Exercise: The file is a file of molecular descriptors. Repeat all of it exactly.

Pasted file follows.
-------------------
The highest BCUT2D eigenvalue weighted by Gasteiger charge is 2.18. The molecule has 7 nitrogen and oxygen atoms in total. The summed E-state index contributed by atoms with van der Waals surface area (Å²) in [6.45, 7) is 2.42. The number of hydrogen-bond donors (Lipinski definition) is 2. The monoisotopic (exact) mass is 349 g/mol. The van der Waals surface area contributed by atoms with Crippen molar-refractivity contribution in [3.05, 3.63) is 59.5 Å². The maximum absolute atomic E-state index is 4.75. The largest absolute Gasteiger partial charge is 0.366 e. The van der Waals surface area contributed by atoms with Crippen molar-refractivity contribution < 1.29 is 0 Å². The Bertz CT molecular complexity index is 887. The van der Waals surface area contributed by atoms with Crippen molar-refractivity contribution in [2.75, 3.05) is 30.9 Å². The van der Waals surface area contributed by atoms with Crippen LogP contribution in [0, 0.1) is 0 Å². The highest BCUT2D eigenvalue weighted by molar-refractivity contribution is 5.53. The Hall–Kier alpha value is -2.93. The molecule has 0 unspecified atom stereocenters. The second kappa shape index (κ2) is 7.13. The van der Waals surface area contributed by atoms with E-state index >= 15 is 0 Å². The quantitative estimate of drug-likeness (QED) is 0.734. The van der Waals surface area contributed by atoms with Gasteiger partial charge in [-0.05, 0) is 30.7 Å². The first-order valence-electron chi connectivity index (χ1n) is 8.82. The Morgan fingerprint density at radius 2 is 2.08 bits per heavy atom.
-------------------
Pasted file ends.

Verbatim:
The highest BCUT2D eigenvalue weighted by Gasteiger charge is 2.18. The molecule has 7 nitrogen and oxygen atoms in total. The summed E-state index contributed by atoms with van der Waals surface area (Å²) in [6.45, 7) is 2.42. The number of hydrogen-bond donors (Lipinski definition) is 2. The monoisotopic (exact) mass is 349 g/mol. The van der Waals surface area contributed by atoms with Crippen molar-refractivity contribution in [3.05, 3.63) is 59.5 Å². The maximum absolute atomic E-state index is 4.75. The largest absolute Gasteiger partial charge is 0.366 e. The van der Waals surface area contributed by atoms with Crippen molar-refractivity contribution < 1.29 is 0 Å². The Bertz CT molecular complexity index is 887. The van der Waals surface area contributed by atoms with Crippen molar-refractivity contribution in [2.75, 3.05) is 30.9 Å². The van der Waals surface area contributed by atoms with Crippen LogP contribution in [0, 0.1) is 0 Å². The highest BCUT2D eigenvalue weighted by molar-refractivity contribution is 5.53. The Hall–Kier alpha value is -2.93. The molecule has 0 unspecified atom stereocenters. The second kappa shape index (κ2) is 7.13. The van der Waals surface area contributed by atoms with E-state index >= 15 is 0 Å². The quantitative estimate of drug-likeness (QED) is 0.734. The van der Waals surface area contributed by atoms with Gasteiger partial charge in [-0.05, 0) is 30.7 Å². The first-order valence-electron chi connectivity index (χ1n) is 8.82. The Morgan fingerprint density at radius 2 is 2.08 bits per heavy atom.